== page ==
Patrick Walker soaks up the English sunshine and reflects on family polar bears and pizza
Henry James described ‘summer afternoon’ as the two most beautiful words in the English language.
He was wrong, but only because a summer’s morning takes the prize.
Sun shining on late corn, dew on the early blackberries and the hills cloaked in the deep purple of heather in its prime. I am sat in the garden among ripening apples and impatient clouds with my father who, despite a substantial stroke, derives great pleasure from the warm rays on his face and the cheeky pigeons which peck at the fruit that is almost within his grasp.
At this moment I am wondering why I am going to Russia next month. Obtaining a visa was a challenge of endurance and frustration – a traveller’s Tough Mudder.
After setting out every place I have been in the last ten years and travelling to Manchester to provide finger prints, retrieval of passports required a trip to the London embassy with instructions to arrive in good time before opening at 4pm. I arrived at 3.30pm.
The door was firmly closed and the sign read No passport collections before 5pm. The security guard’s guttural “you will wait” did not invite conversation, but I persevered by asking him about his home country. He was Bulgarian.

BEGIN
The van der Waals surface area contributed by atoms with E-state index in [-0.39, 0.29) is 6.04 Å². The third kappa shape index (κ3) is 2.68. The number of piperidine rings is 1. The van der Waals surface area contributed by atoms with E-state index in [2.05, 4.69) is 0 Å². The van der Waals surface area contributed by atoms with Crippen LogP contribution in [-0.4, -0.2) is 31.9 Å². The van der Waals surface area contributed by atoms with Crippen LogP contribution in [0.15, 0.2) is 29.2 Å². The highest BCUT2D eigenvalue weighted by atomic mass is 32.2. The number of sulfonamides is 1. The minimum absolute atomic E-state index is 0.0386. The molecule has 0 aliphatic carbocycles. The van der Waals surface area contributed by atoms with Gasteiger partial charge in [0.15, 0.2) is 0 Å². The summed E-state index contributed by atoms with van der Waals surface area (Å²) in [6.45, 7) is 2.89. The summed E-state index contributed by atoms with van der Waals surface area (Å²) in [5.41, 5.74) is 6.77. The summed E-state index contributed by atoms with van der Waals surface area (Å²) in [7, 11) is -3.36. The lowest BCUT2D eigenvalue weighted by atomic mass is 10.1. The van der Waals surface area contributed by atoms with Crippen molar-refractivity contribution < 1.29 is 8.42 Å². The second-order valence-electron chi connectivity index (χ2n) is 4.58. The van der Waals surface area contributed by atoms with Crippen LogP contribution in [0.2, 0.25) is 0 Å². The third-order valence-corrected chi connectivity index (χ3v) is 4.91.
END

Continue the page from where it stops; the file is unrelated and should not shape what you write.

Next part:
Having encountered little but bureaucracy and delay so far, I have no great expectations and so might be pleasantly surprised. Because I would like to see some of the wonders of Moscow and St Petersburg, I have not given up and the flights are booked. But every moment in this garden makes me question the need to travel outside Yorkshire, let alone our glorious Island. I guess I will need reminding of this when dark nights are followed by darker, wetter, and colder dawns.
In the meantime, my father and I duel with useless facts. His short-term memory is poor but parts of his mind are still sharp.
“If you are stuck on an iceberg, don’t eat polar bear liver because excessive vitamin A renders it very toxic,” surely trumps “twit describes a pregnant goldfish”!
He is unimpressed with the statistic that Americans consume more than 100 acres of pizza every day, and turns his attention to the dog. As he strokes its head, the Labrador slowly closes her eyes and imagines she is again on the moors in sight of splendid Penyghent, But then again, perhaps she is just pausing before darting under the wheelchair to retrieve the piece of cheese deliberately flicked from my father’s plate.
Photographs will probably provide an enduring reminder of the Hermitage or Red Square, but I know that all the megapixels in Microsoft could not preserve those few moments with loved ones.
I drink in the air and try to print the scene in my memory. I rejoice in being able to reach this destination without a visa and without communication problems – with the dog anyway!
This article first appeared in Leeds & Yorkshire Lawyer (Issue 147)